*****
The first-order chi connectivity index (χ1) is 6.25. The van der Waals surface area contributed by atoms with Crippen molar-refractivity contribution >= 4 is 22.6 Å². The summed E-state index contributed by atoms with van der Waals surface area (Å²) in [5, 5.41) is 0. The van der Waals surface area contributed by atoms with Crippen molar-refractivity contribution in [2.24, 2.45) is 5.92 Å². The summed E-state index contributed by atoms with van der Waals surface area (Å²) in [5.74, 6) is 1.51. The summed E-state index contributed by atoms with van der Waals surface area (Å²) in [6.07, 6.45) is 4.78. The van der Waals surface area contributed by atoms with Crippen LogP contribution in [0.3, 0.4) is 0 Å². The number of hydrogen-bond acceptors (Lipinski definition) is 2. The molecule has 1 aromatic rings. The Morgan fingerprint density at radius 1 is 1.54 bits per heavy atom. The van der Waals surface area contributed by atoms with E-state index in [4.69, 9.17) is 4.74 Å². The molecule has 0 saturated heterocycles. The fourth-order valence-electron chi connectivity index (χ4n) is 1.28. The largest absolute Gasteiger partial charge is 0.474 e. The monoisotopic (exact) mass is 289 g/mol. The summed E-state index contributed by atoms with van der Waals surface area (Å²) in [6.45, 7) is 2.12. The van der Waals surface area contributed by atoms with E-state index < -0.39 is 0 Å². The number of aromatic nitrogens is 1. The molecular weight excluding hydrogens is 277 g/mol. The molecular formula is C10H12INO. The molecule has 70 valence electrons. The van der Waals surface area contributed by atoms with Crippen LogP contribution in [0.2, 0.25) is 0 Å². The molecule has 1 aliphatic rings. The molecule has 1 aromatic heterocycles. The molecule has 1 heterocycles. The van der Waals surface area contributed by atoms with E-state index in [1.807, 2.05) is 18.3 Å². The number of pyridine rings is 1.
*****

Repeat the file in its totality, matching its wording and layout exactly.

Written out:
The first-order chi connectivity index (χ1) is 6.25. The van der Waals surface area contributed by atoms with Crippen molar-refractivity contribution >= 4 is 22.6 Å². The summed E-state index contributed by atoms with van der Waals surface area (Å²) in [5, 5.41) is 0. The van der Waals surface area contributed by atoms with Crippen molar-refractivity contribution in [2.24, 2.45) is 5.92 Å². The summed E-state index contributed by atoms with van der Waals surface area (Å²) in [5.74, 6) is 1.51. The summed E-state index contributed by atoms with van der Waals surface area (Å²) in [6.07, 6.45) is 4.78. The van der Waals surface area contributed by atoms with Crippen LogP contribution in [0.3, 0.4) is 0 Å². The number of hydrogen-bond acceptors (Lipinski definition) is 2. The molecule has 1 aromatic rings. The Morgan fingerprint density at radius 1 is 1.54 bits per heavy atom. The van der Waals surface area contributed by atoms with E-state index in [4.69, 9.17) is 4.74 Å². The molecule has 0 saturated heterocycles. The fourth-order valence-electron chi connectivity index (χ4n) is 1.28. The largest absolute Gasteiger partial charge is 0.474 e. The monoisotopic (exact) mass is 289 g/mol. The summed E-state index contributed by atoms with van der Waals surface area (Å²) in [6.45, 7) is 2.12. The van der Waals surface area contributed by atoms with E-state index < -0.39 is 0 Å². The number of aromatic nitrogens is 1. The molecular weight excluding hydrogens is 277 g/mol. The molecular formula is C10H12INO. The molecule has 70 valence electrons. The van der Waals surface area contributed by atoms with Crippen LogP contribution in [0.2, 0.25) is 0 Å². The molecule has 1 aliphatic rings. The molecule has 1 aromatic heterocycles. The molecule has 1 heterocycles. The van der Waals surface area contributed by atoms with E-state index in [1.807, 2.05) is 18.3 Å². The number of pyridine rings is 1.